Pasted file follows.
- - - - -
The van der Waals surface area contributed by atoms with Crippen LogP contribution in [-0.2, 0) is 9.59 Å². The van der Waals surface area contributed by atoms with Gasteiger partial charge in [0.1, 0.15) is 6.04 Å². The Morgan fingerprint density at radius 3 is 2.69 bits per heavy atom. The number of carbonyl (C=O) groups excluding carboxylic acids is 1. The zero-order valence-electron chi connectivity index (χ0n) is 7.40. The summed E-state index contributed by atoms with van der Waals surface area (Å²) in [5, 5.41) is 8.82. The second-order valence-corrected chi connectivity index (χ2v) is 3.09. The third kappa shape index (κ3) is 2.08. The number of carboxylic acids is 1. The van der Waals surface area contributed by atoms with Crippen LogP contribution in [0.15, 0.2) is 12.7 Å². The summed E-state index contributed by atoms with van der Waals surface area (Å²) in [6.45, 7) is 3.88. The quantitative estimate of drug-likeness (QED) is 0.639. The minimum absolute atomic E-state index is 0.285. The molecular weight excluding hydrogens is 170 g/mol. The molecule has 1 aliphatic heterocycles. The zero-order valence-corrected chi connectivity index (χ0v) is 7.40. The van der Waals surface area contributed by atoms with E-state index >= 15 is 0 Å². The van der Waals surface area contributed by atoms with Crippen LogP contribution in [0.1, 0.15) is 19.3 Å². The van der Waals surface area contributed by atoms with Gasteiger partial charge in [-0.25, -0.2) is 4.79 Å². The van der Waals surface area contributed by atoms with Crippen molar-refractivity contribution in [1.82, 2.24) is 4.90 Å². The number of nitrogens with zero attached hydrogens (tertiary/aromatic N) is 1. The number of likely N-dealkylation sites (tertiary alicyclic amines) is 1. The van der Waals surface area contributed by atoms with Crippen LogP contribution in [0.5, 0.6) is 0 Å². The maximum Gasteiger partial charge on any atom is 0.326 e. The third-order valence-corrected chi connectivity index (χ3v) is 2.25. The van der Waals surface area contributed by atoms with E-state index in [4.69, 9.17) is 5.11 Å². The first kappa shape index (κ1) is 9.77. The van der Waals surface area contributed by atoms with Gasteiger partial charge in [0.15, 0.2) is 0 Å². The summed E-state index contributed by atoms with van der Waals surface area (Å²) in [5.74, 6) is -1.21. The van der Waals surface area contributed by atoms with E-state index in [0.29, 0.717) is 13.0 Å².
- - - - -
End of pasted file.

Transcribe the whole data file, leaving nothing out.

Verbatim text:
The van der Waals surface area contributed by atoms with Crippen LogP contribution in [-0.2, 0) is 9.59 Å². The van der Waals surface area contributed by atoms with Gasteiger partial charge in [0.1, 0.15) is 6.04 Å². The Morgan fingerprint density at radius 3 is 2.69 bits per heavy atom. The number of carbonyl (C=O) groups excluding carboxylic acids is 1. The zero-order valence-electron chi connectivity index (χ0n) is 7.40. The summed E-state index contributed by atoms with van der Waals surface area (Å²) in [5, 5.41) is 8.82. The second-order valence-corrected chi connectivity index (χ2v) is 3.09. The third kappa shape index (κ3) is 2.08. The number of carboxylic acids is 1. The van der Waals surface area contributed by atoms with Crippen LogP contribution in [0.15, 0.2) is 12.7 Å². The summed E-state index contributed by atoms with van der Waals surface area (Å²) in [6.45, 7) is 3.88. The quantitative estimate of drug-likeness (QED) is 0.639. The minimum absolute atomic E-state index is 0.285. The molecular weight excluding hydrogens is 170 g/mol. The molecule has 1 aliphatic heterocycles. The zero-order valence-corrected chi connectivity index (χ0v) is 7.40. The van der Waals surface area contributed by atoms with E-state index >= 15 is 0 Å². The van der Waals surface area contributed by atoms with Crippen LogP contribution in [0.1, 0.15) is 19.3 Å². The van der Waals surface area contributed by atoms with Gasteiger partial charge in [-0.25, -0.2) is 4.79 Å². The van der Waals surface area contributed by atoms with Crippen molar-refractivity contribution in [1.82, 2.24) is 4.90 Å². The number of nitrogens with zero attached hydrogens (tertiary/aromatic N) is 1. The number of likely N-dealkylation sites (tertiary alicyclic amines) is 1. The van der Waals surface area contributed by atoms with Crippen LogP contribution in [0.5, 0.6) is 0 Å². The maximum Gasteiger partial charge on any atom is 0.326 e. The third-order valence-corrected chi connectivity index (χ3v) is 2.25. The van der Waals surface area contributed by atoms with E-state index in [4.69, 9.17) is 5.11 Å². The first kappa shape index (κ1) is 9.77. The van der Waals surface area contributed by atoms with Gasteiger partial charge in [0.15, 0.2) is 0 Å². The summed E-state index contributed by atoms with van der Waals surface area (Å²) in [5.74, 6) is -1.21. The van der Waals surface area contributed by atoms with E-state index in [0.29, 0.717) is 13.0 Å².